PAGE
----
What’s important to note is that the very nature of the old self has no claim on us like it used to because it is regarded as dead. Romans 6:11 says that in Christ, we are dead to sin and alive to righteousness. The old self is gone. However, the false self is the posture we take when we fall back into our old ways and when we find new ways of sinning.

When we live in the false self rather than the new nature given to us in Christ, we miss out on life with God. We can become performance-driven, constantly seek people’s approval, and live in fear. The false self is how we seek to find worth on our own after Christ has redeemed us. Positioning our identity in anything other than the Trinity is a deed of the false self.  However, God wants us to find our value and worth in Him.

The New Self

If we continue reading in Colossians chapter 3, we find that Paul is calling us to put on the new self. So what is the new self? It is our truest self, made in His image before the creation of the world.  Our new self is the love of God.  He is what gives us value, worth, meaning, and purpose.

Most importantly, He gives us His love.  We see His love for us in Christ's death, resurrection, and ascension.

In the new self, we are becoming more and more of who we were created to be and more and more like Christ. This is not a paradox. The more we become like Christ, the more we are becoming our true, most authentic selves.

Putting Off the Old and Putting on the New

This is important, friends. I could easily go into a performance-driven mindset, where I want to achieve this. But is this what it’s about? Do we simply just stop sinning and adopt new sets of behaviors? Do I make sure I have everything on the "new self list" down?! Do we simply do all these “good” things until Jesus comes back?

I think not.

In Colossians 3:5, Paul says “put to death therefore what is earthly in you.” Put to death is an imperative statement, meaning it is done and complete. We are not called to “put off” because it has already been done by our Savior Jesus Christ. Paul invites us to respond and cooperate with the transformative power that is working within us, the Holy Spirit. This is a matter of us acknowledging the old self’s deadness, abandoning it, and replacing it with the truth. We have been given a new nature through Christ!

Just as we are not the ones who are in charge of putting off the old self, we cannot be the ones who put on the new self. This is God’s doing and not our own.

The growth and sanctification in our lives is Holy Spirit work and rooted in God's love for us. Colossians 3:10 says we put on the new nature, which is being renewed in knowledge according to the image of its Creator. We live into the new self by spending time with God and receiving His grace. The Holy Spirit transforms our hearts when we orient our lives towards Him. It comes about by spending time with God in His Word, conversing and listening to Him in prayer, growing in awareness of His presence, and loving and serving others.

Rooted in Christ & Becoming Like Christ

We put off the old self because Christ has done it, and He has invited us into new life with Him. We were once not a people, but now we are God’s people (1 Peter 2:10). We are the Beloved.

For us as believers, our identity is in Christ. That is never going to change or go away. We are rooted. The frustrating thing is that we still sin. However, that doesn't mean God is not at work in our lives.  The Holy Spirit continues to redeem and restore us back to the image of God, and we participate in that by seeking the Lord. We are still becoming who He made us to be, and it will come to completion when Christ returns.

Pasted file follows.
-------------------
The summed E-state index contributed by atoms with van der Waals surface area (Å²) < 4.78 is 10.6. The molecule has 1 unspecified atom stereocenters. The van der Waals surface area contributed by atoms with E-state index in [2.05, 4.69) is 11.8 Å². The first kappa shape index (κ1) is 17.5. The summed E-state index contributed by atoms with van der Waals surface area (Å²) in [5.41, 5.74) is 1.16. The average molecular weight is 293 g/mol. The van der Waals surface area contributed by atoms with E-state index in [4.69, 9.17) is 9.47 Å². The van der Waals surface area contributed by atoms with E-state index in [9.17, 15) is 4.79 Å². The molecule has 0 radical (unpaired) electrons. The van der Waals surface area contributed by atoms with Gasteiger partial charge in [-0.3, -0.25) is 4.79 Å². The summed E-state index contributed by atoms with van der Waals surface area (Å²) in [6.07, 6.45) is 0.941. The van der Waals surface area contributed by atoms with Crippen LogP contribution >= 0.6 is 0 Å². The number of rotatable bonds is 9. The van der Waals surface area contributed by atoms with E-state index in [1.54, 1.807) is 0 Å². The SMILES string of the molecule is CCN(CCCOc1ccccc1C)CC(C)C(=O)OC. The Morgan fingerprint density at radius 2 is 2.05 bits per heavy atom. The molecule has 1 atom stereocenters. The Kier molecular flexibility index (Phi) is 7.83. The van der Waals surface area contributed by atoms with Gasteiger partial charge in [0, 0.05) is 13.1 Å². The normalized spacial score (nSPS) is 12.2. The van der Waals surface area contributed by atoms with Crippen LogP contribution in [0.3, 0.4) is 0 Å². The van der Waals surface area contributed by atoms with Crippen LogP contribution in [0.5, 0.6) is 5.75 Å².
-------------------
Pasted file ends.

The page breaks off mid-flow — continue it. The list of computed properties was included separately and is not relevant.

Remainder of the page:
Rooted and becoming. What a beautiful thing.

About the Author

Jackie grew up along the banks of the Missouri River in South Dakota.  In college, Jesus changed Jackie’s heart and reoriented her life for His glory. She met her handsome husband at school, and they moved to Denver after graduating and getting married.  She is pursuing her master’s degree in Christian Formation & Soul Care at Denver Seminary and expects to graduate in December 2015.

Identity Crisis: I am Fat

I remember sitting in a room full of college students intently listening to the speaker talk about spiritual warfare. It was very interesting, but I had a burning question. At the end of the speaker's presentation my hand shot up - "What does spiritual warfare look like in the everyday?"

Though I was eager for an answer, my mind began to double task as I thought about all the junk I'd eaten that day and needed to go for a run. The words, "I'm fat" played in the background as I tried to tune into the answer.

"That's a great question. Sometimes the attacks of the enemy are subtle. He did come to steal, kill, and destroy. He is known in Revelation 12:10 as the Accuser. So when you are hearing things in your heart that sound accusing, like "You're stupid" or "You're ugly" or "You're alone" or "You're fat" . . .

Wait, what?

The background hum of my thoughts stopped in their tracks.

Wait, "I'm fat" - that counts as warfare?

Holy cow.

Here I was at a Christian function surrounded by friends who were excited about Jesus and His Kingdom and here I'm succumbing to the lies of the Enemy.

Right there I realized there was a war going on and there were so many tactics to produce misery even in a person who has tasted the goodness of the Gospel. The tactic I discovered that night was a subtle yet painfully deep attack on my identity.

Identity Crisis: Robbed

Our identity is who we are. Using the world's terms it's how we perceive ourselves, but using God's terms in His Word, it's who we actually are. For a person who is alive in Christ it's very important we believe who we actually are verses how we perceive ourselves. One is rooted in the authoritative truth of God, and the other is a slippery slope comprised of what we see in the mirror, magazines, social media "news" articles and posts, and worldly definitions.